that agreed welfare standards will be effectively enforced in countries where greyhound racing is
regulated. In countries where this framework does not exist, the onus will be firmly on the racing
institutions within the country to prove to GA that compliance standards are being met. Such
compliance will need to be rigorously assessed on a case-by-case basis and may involve
reassessment for each passport application.
Given the lack of a centrally organised industry in the presently unregulated jurisdictions of China,
United Arab Emirates, South Africa and Japan, GA has found reviewing their compliance levels
against required export standards challenging. Although anecdotal evidence shows that some of the
major racing facilities in these unregulated countries are well maintained and still operate in the
absence of an effective program of compliance, passports are not likely to be issued by GA for
Australian greyhounds targeted for export to these jurisdictions.
The regulated region with the lowest adherence to compliance is Macau which has been assessed
by GA as not fully compliant against its export welfare standards. GA suspended the receiving and
processing of passport applications to Macau in March 2013 after an assessment of Macau's
responses to GA's self assessment questionnaire. GA intends to work with Macau administrators
on a program aimed at reaching full compliance.
Macau visit to Australia
The Macau Canidrome‘s General Manager and Chief Veterinarian visited Australia in July 2012 to
share information with GA‘s CEO and GRV‘s Animal Welfare Manager regarding the
establishment of a Greyhound Adoption Program (GAP) for retired racing greyhounds. Macau
delegates wanted to demonstrate to GA what processes and financial commitment the
Canidrome and Macau Government had in place to progress such a program.
GA took the opportunity to discuss Macau‘s response to GA's self-assessment questionnaire in
detail. The Canidrome representatives indicated they were committed to enhancing its animal
welfare standards with both parties agreeing to a program of rectification measures with the aim
of bringing the Canidrome up to an acceptable level of compliance.
Macau delegates also took part in a tour of Victoria‘s GAP facility in Seymour where they spent
several hours discussing adoption policy and practices with the State Program Coordinator -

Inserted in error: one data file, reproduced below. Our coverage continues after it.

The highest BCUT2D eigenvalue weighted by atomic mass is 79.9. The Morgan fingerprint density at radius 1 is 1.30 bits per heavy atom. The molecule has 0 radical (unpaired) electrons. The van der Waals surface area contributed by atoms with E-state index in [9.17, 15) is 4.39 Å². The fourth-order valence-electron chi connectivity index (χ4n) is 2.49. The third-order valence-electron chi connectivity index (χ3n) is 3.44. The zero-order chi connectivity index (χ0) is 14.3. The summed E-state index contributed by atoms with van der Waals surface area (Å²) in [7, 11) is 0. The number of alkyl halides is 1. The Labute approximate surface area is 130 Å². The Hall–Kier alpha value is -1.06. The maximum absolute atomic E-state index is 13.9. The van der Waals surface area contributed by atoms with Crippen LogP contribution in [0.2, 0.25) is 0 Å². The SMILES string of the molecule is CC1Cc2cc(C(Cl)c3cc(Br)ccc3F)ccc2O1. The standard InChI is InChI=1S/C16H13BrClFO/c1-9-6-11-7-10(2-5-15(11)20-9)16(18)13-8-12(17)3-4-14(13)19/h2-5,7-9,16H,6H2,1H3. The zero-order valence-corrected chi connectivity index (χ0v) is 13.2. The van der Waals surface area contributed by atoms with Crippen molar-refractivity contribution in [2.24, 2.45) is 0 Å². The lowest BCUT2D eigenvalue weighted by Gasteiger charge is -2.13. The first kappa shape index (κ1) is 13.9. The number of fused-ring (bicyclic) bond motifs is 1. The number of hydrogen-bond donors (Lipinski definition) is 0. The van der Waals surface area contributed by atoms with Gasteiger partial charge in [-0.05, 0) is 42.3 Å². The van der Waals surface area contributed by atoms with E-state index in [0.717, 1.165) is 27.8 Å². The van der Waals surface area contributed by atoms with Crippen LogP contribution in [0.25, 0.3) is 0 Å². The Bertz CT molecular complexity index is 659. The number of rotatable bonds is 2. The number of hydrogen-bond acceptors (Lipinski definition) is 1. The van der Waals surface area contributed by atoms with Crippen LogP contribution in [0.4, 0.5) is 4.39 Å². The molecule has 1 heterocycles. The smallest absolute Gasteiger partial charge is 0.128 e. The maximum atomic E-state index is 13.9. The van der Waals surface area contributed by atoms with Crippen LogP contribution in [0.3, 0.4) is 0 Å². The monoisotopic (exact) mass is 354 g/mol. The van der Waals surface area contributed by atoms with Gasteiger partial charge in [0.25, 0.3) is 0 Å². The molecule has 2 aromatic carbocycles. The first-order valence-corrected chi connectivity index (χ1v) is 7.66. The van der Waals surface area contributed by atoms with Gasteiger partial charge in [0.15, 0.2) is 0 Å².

knowledge that would assist in the development of an external adoption program in Macau.
Australia visit to Macau
Following the Macau Canidrome personnel visit to Australia, a delegation of industry experts from
Australia visited the Canidrome during October 2013. The delegation included GA‘s CEO and the
Animal Welfare Manager of GRV.
The purpose of the visit was to validate the welfare standards enforced at the Canidrome against
Australia‘s documented standards for countries seeking to import Australian greyhounds, as well
as to authenticate Macau‘s responses to GA‘s export self-assessment questionnaire.
GA believes that a system of allowing Macau to reach near full compliance before allowing
passports to be issued is the most appropriate way forward. This would involve Macau
demonstrating close to full compliance and implementing a credible program of activities to reach
full compliance before passports would be issued. Such compliance will also need to be
independently verified at that jurisdiction's cost.
3.2 New Zealand, Ireland, United States
For countries which are assessed as being close to fully compliant, GA will continue to issue
passports to owners seeking to export greyhounds to these host countries. GA does however,
reserve the right to withdraw passports should the meeting of full compliance appear problematic.
For these jurisdictions, GA does not believe it is appropriate or necessary to perform site visits at this
time in order to verify compliance but will continue to monitor their compliance by way of an annual
Vietnam remains non-compliant as it has refused to engage in the self-assessment questionnaire
process. GA will not be investing resources in assisting Vietnam to reach a state of compliance, as it
has indicated it will not be sourcing any greyhounds from Australia. Passports will therefore, not be
issued for greyhounds destined for Vietnam.
Documents you may be interested
Documents you may be interested